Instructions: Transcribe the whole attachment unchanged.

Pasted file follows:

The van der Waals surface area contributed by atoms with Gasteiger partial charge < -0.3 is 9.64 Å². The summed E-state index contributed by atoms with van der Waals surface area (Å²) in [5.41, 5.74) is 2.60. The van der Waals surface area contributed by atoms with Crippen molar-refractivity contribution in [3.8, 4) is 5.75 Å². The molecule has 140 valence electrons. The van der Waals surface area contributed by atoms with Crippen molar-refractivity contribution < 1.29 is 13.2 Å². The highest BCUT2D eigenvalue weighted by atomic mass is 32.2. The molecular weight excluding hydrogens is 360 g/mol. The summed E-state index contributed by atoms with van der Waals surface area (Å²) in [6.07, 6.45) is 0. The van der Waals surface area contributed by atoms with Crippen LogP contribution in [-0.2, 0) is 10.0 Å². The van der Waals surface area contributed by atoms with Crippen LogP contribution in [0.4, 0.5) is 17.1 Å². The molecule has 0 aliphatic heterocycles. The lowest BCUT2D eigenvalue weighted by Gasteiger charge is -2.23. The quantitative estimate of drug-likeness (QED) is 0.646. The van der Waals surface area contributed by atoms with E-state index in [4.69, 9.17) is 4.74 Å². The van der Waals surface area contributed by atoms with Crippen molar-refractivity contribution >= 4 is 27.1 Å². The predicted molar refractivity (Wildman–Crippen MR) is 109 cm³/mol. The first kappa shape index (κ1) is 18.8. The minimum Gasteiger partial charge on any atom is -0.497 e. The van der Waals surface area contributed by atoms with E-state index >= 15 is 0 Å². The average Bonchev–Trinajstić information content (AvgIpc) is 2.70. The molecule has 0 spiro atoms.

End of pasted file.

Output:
The van der Waals surface area contributed by atoms with Gasteiger partial charge < -0.3 is 9.64 Å². The summed E-state index contributed by atoms with van der Waals surface area (Å²) in [5.41, 5.74) is 2.60. The van der Waals surface area contributed by atoms with Crippen molar-refractivity contribution in [3.8, 4) is 5.75 Å². The molecule has 140 valence electrons. The van der Waals surface area contributed by atoms with Crippen molar-refractivity contribution < 1.29 is 13.2 Å². The highest BCUT2D eigenvalue weighted by atomic mass is 32.2. The molecular weight excluding hydrogens is 360 g/mol. The summed E-state index contributed by atoms with van der Waals surface area (Å²) in [6.07, 6.45) is 0. The van der Waals surface area contributed by atoms with Crippen LogP contribution in [-0.2, 0) is 10.0 Å². The van der Waals surface area contributed by atoms with Crippen LogP contribution in [0.4, 0.5) is 17.1 Å². The molecule has 0 aliphatic heterocycles. The lowest BCUT2D eigenvalue weighted by Gasteiger charge is -2.23. The quantitative estimate of drug-likeness (QED) is 0.646. The van der Waals surface area contributed by atoms with E-state index in [4.69, 9.17) is 4.74 Å². The van der Waals surface area contributed by atoms with Crippen molar-refractivity contribution >= 4 is 27.1 Å². The predicted molar refractivity (Wildman–Crippen MR) is 109 cm³/mol. The first kappa shape index (κ1) is 18.8. The minimum Gasteiger partial charge on any atom is -0.497 e. The van der Waals surface area contributed by atoms with E-state index >= 15 is 0 Å². The average Bonchev–Trinajstić information content (AvgIpc) is 2.70. The molecule has 0 spiro atoms.